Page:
RON AND IRA NEW YORK MUFFIN MAKERS HAVE MENAGE A TROIS

Interview and Photography by Adam Baran

Ron Budinas and his partner Ira Stolzenberg bake muffins for the masses every day at Rainbo’s, a corner shop in the Essex Market on New York’s Lower East Side. The Essex Market is an indoor warehouse space populated by a variety of homespun businesses: fruit and vegetable vendors, meat marketeers, gourmet cheese shops, and a chocolatier who makes chocolate-covered bacon. But even among all these fresh delicacies Ron and Ira’s muffins are a real stand-out. They’re also regularly consumed in the New York BUTT office, so we wanted to find out more about these muffin men.

Adam: How long have you been in the Essex Market?
Ron: In this market for eight years, and we were across the street for about 21 years.
Did you have your own shop?
Ron: We had a spot in a fish market. But then we moved to the Essex Market, and we had all this space over here for fish and a live fish tank and I just decided it was too much. So I said let me start making muffins and cakes, and he said ‘It’s a terrible idea.’ But right from the start we were doing very very well. Meanwhile the fish market is not nearly as great as it used to be.
Where are you guys from?
Ron: We were both born in Manhattan. He was born on the Lower East Side, and I was born on the Upper West Side, and we’re a week apart in birthdays. And we’re both Aries’ which is very unusual for 37 years of working together and living together.
How did you meet?
Ron: Actually we met in a fish market. I was the manager of a fish market in Queens and his father got him a job at that fish market. And as soon as I saw him I was in love.
What’d you do?
Ron: I wooed him for quite a while, and it wasn’t like we were dating. We’d talk everyday for an hour at lunch, and one day we were in the fish market and we were saying goodnight —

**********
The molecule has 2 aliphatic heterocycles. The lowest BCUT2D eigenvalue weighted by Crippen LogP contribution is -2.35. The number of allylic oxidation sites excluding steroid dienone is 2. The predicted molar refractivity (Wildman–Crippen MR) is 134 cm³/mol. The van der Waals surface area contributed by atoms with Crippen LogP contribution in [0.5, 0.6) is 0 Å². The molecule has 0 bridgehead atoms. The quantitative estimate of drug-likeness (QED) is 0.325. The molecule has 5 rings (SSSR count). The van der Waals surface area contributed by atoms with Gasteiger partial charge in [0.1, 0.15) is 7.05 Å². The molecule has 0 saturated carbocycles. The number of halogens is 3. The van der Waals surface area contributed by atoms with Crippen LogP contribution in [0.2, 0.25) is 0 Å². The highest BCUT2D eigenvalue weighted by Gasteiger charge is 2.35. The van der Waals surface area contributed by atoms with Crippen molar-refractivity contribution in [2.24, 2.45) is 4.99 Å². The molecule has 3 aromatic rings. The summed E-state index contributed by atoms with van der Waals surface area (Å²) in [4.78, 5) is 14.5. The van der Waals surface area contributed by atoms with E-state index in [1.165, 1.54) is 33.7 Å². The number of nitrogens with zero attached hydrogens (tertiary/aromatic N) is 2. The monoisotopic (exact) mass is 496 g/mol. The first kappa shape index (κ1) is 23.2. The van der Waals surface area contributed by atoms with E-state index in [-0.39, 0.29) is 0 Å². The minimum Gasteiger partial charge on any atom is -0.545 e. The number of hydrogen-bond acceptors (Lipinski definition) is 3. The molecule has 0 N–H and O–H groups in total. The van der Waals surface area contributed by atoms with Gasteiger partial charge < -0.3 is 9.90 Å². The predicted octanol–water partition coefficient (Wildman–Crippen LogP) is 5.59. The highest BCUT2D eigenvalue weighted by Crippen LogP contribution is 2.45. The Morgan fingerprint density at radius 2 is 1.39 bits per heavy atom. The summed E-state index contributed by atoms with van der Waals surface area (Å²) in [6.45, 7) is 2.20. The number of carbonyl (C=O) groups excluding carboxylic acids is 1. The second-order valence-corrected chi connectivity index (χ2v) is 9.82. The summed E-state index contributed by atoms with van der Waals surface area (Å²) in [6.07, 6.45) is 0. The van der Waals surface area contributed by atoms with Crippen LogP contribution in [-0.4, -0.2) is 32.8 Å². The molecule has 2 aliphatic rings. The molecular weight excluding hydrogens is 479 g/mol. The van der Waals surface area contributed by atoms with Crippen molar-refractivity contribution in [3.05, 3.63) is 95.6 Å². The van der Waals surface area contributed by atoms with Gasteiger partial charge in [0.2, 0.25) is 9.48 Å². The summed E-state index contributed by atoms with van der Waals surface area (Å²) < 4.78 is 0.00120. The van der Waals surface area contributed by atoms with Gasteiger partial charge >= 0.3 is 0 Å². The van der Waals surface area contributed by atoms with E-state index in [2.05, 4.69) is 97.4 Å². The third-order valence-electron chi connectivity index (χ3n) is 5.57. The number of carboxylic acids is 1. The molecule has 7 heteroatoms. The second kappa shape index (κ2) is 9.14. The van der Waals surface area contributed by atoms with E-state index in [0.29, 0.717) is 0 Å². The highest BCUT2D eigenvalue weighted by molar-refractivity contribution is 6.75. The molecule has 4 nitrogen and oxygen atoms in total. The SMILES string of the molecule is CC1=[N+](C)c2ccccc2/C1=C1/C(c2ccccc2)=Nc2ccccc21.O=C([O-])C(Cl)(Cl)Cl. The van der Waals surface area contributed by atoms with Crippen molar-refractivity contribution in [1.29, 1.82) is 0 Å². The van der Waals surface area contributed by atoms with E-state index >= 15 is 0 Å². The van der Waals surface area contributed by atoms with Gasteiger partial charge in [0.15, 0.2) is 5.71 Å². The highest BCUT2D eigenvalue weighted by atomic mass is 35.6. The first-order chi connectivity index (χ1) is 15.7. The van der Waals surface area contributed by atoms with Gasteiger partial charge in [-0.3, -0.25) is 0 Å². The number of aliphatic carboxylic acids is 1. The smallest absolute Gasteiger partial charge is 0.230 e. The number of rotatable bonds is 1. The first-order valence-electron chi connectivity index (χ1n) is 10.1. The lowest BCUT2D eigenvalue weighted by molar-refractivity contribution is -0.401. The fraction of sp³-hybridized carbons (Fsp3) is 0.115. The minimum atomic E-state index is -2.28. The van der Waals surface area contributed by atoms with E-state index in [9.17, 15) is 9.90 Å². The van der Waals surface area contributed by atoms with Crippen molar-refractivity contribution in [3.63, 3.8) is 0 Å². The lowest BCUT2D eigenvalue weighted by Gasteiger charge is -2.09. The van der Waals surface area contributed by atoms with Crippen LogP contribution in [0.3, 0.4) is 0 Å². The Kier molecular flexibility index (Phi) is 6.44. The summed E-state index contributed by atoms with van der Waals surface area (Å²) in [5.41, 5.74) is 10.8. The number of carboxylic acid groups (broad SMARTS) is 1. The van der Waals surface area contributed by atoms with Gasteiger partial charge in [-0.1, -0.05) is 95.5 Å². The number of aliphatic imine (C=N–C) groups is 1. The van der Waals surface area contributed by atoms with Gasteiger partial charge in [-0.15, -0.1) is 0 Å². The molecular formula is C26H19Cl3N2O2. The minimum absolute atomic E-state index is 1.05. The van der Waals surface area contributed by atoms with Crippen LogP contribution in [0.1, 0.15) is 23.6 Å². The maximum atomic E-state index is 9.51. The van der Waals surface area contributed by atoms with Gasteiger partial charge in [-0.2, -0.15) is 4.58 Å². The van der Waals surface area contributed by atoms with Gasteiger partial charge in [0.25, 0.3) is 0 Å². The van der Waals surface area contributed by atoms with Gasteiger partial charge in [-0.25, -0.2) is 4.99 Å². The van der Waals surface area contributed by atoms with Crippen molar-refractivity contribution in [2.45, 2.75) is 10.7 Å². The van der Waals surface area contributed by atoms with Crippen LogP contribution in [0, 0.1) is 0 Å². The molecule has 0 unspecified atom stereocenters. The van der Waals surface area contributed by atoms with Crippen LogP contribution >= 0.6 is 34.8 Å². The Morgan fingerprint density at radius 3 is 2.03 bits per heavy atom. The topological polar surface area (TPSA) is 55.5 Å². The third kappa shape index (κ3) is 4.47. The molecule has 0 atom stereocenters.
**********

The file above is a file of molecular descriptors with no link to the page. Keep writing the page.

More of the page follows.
This was 1970, or sometime around then?
Ron: Yeah, yeah, 1970, and he had just gotten married that same year in June, and then I met him in November but he was separated, but after about three or four months we said goodnight and we just kissed. For me it was love at first sight, but Ira was terrified of me at first.
Why?
Ron: Because I had long hair, I was a real hippie. He was a greaser and we were just from completely different worlds.
Did you always make muffins?
Ron: My father was a chef, so I really knew how to cook, but I didn’t know how to bake. About eight years ago I started from nothing and started baking muffins; but people liked them so much that I thought I must be a good baker too. Ira does all the decorating, because if I did it it would look terrible —
Ira: And if I baked it it would taste terrible. I don’t come in the kitchen.
It seems like lately your muffins have gone from being very basic — you’ve always done banana and blueberry — to very advanced in terms of ingredients.
Ron: Yeah I’ve always made the staples but I get very bored making the same muffins over and over again. So every week I change, and I keep adding more crap to them.
Give our readers some examples of the kind of muffins you make.